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Mondays with Roy Scheider: The Curse of the Living Corpse (1964)

This week, we begin a new month and with that, a new tribute series. I’ll admit, I went through a few different ideas and changed it up at the very last minute for a birthday celebration I’m surprised I think of sooner… a deep dive into the career of Roy Scheider. I mean, with his role in this little movie…

I’m sure many are at least tangentially aware Scheider, who hit movie screens like a force throughout the 1970s. Speaking for myself, I’ve always been a fan, but I’ve yet to dive head first into his work, so a celebration of what would have been his 89th birthday feels like a perfect opportunity to learn more about this talented and understated performer. Unlike last month’s look at The Marx Brothers, this time out I’m starting right at the beginning with an examination of Scheider’s screen debut: The Curse of the Living Corpse (who would have thunk he’d be in a movie with that name!). 

The Curse of the Living Corpse drops viewers into a quiet country estate as a family gathers for the funeral of their unseen patriarch. However, it quickly becomes clear (in classic horror movie fashion) these are terrible people. It doesn’t take long for the bratty young adults to ignore the provisions in their father’s will. One would think they would listen, as one of the many clauses threatens they will die in the way they most fear if they do not obey his wishes. And wouldn’t you know it, people start dying? Roy Schieder, Candice Hilligoss (of Carnival of Souls fame), Robert Mill and Helen Warren costar in the picture. Del Tenney directs the movie from a script he co-wrote with Margot Hartman.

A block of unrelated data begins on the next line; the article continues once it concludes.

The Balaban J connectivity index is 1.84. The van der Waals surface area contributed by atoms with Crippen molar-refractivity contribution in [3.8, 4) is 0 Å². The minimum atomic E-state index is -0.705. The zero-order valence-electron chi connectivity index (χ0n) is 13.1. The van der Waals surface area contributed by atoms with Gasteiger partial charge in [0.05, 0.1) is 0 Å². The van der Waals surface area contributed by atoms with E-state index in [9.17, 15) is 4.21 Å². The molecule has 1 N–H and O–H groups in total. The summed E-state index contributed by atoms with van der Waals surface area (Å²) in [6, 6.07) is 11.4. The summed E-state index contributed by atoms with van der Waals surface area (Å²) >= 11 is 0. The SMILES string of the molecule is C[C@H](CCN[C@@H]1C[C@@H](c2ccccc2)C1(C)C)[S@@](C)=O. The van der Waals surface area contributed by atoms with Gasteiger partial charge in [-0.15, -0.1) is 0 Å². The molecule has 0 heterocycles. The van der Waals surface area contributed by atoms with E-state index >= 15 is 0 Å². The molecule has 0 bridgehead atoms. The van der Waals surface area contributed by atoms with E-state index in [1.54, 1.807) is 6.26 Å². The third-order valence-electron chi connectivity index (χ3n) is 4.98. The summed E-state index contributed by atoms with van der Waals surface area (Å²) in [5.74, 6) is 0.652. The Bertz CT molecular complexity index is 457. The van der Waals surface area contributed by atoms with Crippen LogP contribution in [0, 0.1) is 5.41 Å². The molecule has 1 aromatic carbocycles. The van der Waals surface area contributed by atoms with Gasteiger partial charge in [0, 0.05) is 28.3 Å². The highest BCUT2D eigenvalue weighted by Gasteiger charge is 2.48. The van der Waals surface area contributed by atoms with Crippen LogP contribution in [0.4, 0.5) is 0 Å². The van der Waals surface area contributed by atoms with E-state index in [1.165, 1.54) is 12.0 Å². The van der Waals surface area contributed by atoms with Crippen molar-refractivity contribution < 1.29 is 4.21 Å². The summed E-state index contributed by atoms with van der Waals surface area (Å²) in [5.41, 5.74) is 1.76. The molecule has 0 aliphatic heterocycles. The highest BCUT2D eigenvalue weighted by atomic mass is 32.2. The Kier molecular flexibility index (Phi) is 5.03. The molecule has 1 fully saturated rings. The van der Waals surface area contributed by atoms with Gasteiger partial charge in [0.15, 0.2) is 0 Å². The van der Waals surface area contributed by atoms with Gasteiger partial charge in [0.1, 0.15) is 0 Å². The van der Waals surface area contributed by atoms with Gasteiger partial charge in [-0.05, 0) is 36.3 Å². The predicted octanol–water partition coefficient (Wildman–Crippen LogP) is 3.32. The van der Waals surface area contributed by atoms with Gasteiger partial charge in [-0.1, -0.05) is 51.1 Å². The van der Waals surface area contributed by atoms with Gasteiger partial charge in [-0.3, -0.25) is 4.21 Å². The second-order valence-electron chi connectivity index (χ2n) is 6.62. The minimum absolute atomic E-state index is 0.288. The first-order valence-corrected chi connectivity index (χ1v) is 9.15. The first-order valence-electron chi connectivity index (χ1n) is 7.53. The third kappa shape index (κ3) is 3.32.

Coming in 1964, The Curse of the Living Corpse is Roy Scheider’s first feature film debut as Phillip Sinclair, the family’s asthmatic and alcoholic middle son. Isn’t there always one in movies like this? At this point in his career, while Scheider had started landing some television roles, most of his work came on stage. His 2008 obituary in the Hollywood Reporter credits his professional debut as coming in a 1961 performance of Romeo and Juliet (as Mercutio) during the New York Shakespeare Festival. 

Throughout the 1960s, Scheider was primarily known as a stage actor. At this point in his career, his true big screen breakout in 1971s The French Connection was still more than six years away. According to his Television Academy obituary, he wouldn’t make his Broadway debut until 1965 in the play Tartuffe. He would go on to be recognized with an Off-Broadway Theater Award (Obie) in 1967. 

Scheider’s screen debut in The Curse of the Living Corpse feels instantly familiar. A look over mentions of the film in his press clippings shows it cited as everything from a B movie to a Z movie (a little harsh, by the way). 

The movie is definitely a small picture, there’s no hiding that. At the same time thought, it’s not an incompetent effort. Hollywood culture is incredibly mean to movies which fall outside of the mainstream establishment. Some of the films belittled as schlock-ey or ‘Z movies’ come to life with just as much—if not more— love than their higher budget contemporaries. They just struggle under the pressure of their flimsy budgets.